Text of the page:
MSC Cruises is to fit a smart speaker in every cabin of its new ship, the Bellissima, equipped with Zoe, a purpose-built voice assistant which can answer over 800 common questions asked by passengers.
This is the first time a voice assistant has been used in the cruise ship industry in this way.
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The logic behind the new technology is that it can help passengers with simple queriers about the cruise ship, such as what time the swimming pools open and close, what's on at the theater, and where the nearest bar is on deck.
It is hoped that, by answering these questions, Zoe can reduce the need for passengers to head to the ship's main desk, then queue up and ask a member of staff for information.
Zoe will launch on the MSC Bellissima, then is to be installed on the new MSC Grandiosa in 2019 and MSC Virtuosa in 2020. Each Zoe system is tailored for the ship it is installed on, so that the information it gives regarding available amenities and deck layout is accurate.
Roughly the size of a Google Home, the speaker, which is installed in every one of the Bellissima's 2,244 cabins, is not connected to the internet. Instead, and because the satellite connection out at sea can be patchy, Zoe gets her information from the ship's local network, which is periodically updated with new information for the AI to share with passengers.
Passengers can ask Zoe over 800 questions about the shipMSC Cruises
Samsung and Harman, the audio company it acquired two years ago, built the system, which can also be used as a Bluetooth speaker to play music from passengers' phones. Harman worked to ensure every Zoe speaker is located in the best position in the ship's 40 different cabin layouts.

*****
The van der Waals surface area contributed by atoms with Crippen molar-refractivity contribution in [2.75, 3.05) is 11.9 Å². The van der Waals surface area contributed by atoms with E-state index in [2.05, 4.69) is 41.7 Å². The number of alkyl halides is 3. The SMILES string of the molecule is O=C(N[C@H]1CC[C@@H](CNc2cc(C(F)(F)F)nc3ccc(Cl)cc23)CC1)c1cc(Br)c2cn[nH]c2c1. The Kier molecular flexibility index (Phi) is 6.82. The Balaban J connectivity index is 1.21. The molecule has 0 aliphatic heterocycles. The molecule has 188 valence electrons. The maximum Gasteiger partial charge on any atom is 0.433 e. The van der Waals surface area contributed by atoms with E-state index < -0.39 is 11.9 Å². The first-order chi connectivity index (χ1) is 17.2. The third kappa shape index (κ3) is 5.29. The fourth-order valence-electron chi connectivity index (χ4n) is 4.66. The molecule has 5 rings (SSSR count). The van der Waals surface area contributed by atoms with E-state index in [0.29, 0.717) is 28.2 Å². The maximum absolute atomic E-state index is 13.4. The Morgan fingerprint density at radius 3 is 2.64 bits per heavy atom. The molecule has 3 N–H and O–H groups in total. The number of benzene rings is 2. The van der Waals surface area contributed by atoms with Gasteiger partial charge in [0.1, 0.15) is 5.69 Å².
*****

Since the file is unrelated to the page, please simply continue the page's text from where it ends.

Revealed at a media event attended by GearBrain in London on Thursday evening, the artificial intelligence can speak seven different languages and is said to understand 30 different regional accents. To get the assistant's attention, passengers say "Okay Zoe", much in the same way they would speak to Alexa, Siri, or the Google Assistant.
Although the Zoe speaker does not have a display of its own, it is connected to the Samsung television fitted in each cabin. This is where it can offer more information to supplement its spoken answers, and where it can serve up data pulled from the ship's internet connection.
Instead of Zoe connecting to the internet directly, as Alexa and the Google Assistant do, Zoe asks the cabin's television to connect to the web to show things like weather forecasts and news headlines. That way, Zoe's basic functionality - answering a range of 800 questions — is not affected by poor internet speeds out at sea.
Zoe will set sail on the Bellissima in early MarchMSC Cruises
Zoe cannot interact with other aspects of the cabin just yet, but MSC's long-term goal is to have the assistant provide voice controls for the lighting, heating and air conditioning. The company also explained how, in the future, when a cleaner notices a blown light bulb in a cabin, they could note the fault to Zoe, which would then contact the ship's maintenance team so they can replace the bulb.
If passengers do not want to use the system, the speaker can be switched off - or the microphones muted if they still want to play music — with the press of a button.